When Matthew ‘Matty’ White was a boy, all he ever wanted to do was drive horses for a living.
Now the 37-year-old Cambridge trainer and driver is living the dream notching up victories galore on the track, the latest coming on Tommysonaroll at Cambridge Raceway last week.
White guided the Auckland Reactor gelding away smartly from barrier one and quickly took him to the lead in race two, the Dunstan Recovery Mash Mobile Pace, before taking a trail. From there he received a beautiful trailing spot and proved too good up the lane.
It took White’s training victories for the season to 15 from 123 starts and his wins as a driver to 29 from 302 starts.
White, who was born and brought up in Cambridge, used to work while he was still at Cambridge High School in the legendary Tony Shaw’s stables.
He stayed at high school till the end of Year 13 not for any major academic reason, he hastens to add, but because the school’s first XV had a rugby trip to Australia and he was their star flanker.
Fresh out of school, White moved to Pukekohe to work as a junior driver with Brian Hughes and John Green.
Training horses was not something he thought about till much later. As a junior and then open driver, he notched up 133 wins before moving to Western Australia in 2010 with his now wife Brigette.
There he linked up with Andrew De Campo, one of Australia’s top trainers in Capel, 200kms south of Perth. The two first got to know each other when White was 19 and he spent a month working in De Campo’s stables.
There were more drives for White in Australia; four or five race meetings a week on all-weather tracks.
White started his training career alongside De Campo before going out on his own to train 76 winners.
White and his wife returned to New Zealand in 2019 to train in partnership with Mike Berger at Cambridge Raceway.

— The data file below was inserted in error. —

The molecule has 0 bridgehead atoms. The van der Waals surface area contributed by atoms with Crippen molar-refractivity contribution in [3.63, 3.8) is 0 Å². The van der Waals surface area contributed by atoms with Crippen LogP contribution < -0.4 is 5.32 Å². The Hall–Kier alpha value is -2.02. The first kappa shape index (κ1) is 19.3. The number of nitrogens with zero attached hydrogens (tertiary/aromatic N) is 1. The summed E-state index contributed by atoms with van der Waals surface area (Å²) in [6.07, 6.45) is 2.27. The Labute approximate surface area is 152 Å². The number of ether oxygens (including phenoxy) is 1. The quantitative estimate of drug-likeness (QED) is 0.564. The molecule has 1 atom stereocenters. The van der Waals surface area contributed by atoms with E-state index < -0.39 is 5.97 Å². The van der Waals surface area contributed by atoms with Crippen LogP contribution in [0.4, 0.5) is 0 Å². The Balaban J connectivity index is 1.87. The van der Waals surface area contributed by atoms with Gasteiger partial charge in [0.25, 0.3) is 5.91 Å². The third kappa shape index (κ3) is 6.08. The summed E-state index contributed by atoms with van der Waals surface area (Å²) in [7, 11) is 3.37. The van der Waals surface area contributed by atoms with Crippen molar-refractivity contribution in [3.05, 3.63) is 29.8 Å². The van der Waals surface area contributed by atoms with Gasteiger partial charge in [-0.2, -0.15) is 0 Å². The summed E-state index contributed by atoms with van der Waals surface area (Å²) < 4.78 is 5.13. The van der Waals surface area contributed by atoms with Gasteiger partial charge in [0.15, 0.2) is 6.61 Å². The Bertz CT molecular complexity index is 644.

“Mike and I had always kept in contact and he was winding down and looking for someone. I’d worked with him before.”
White secured his first New Zealand training win in partnership with Berger behind About Turn in November 2019 but then early last year he was involved in a horrific four-horse race crash at the raceway when aboard Mach Little Soaky.
One of the leading horses spooked around the first turn which resulted in White and another driver being flung from their carts. Both drivers were knocked out.
White sustained bleeding on the brain, a concussion, and three fractured vertebrae, which resulted in his absence from the track until March. He was quickly back in the winners’ circle as both a trainer and driver.
“It was lucky it wasn’t any worse.”
While he had been in other accidents before, none as bad as this one. He was back in the sulky within six weeks.
“There was no real fear getting back on or anything, it was straight back into the groove.”
Covid presented many challenges – there was no racing for two months and when it returned, it was without patrons.
“I feel a bit sorry for the owners who can’t go to the races, that’s what it is all about for them.”
The training partnership between Berger and White finished at the end of the 2019-2020 season and only a month into the new season in August last year, White had his first solo training win when Carse O Fern Tom took out the Oktoberfest, 3rd October Mobile Pace (2200m) at the raceway.
White now has 14 horses in training. He also breaks horses in for owners.
It will be yet another busy week for Matthew White Stables – one horse will head down to Manawatu for a meeting tonight (Thursday) while others are heading for Alexandra Park in Auckland tomorrow.
Any of them worth a tipple? The News asked on behalf of readers.
Thee Old Bomb, third at Cambridge last week and third a fortnight before that in Auckland, is worth looking at. Overdue for a win, says White.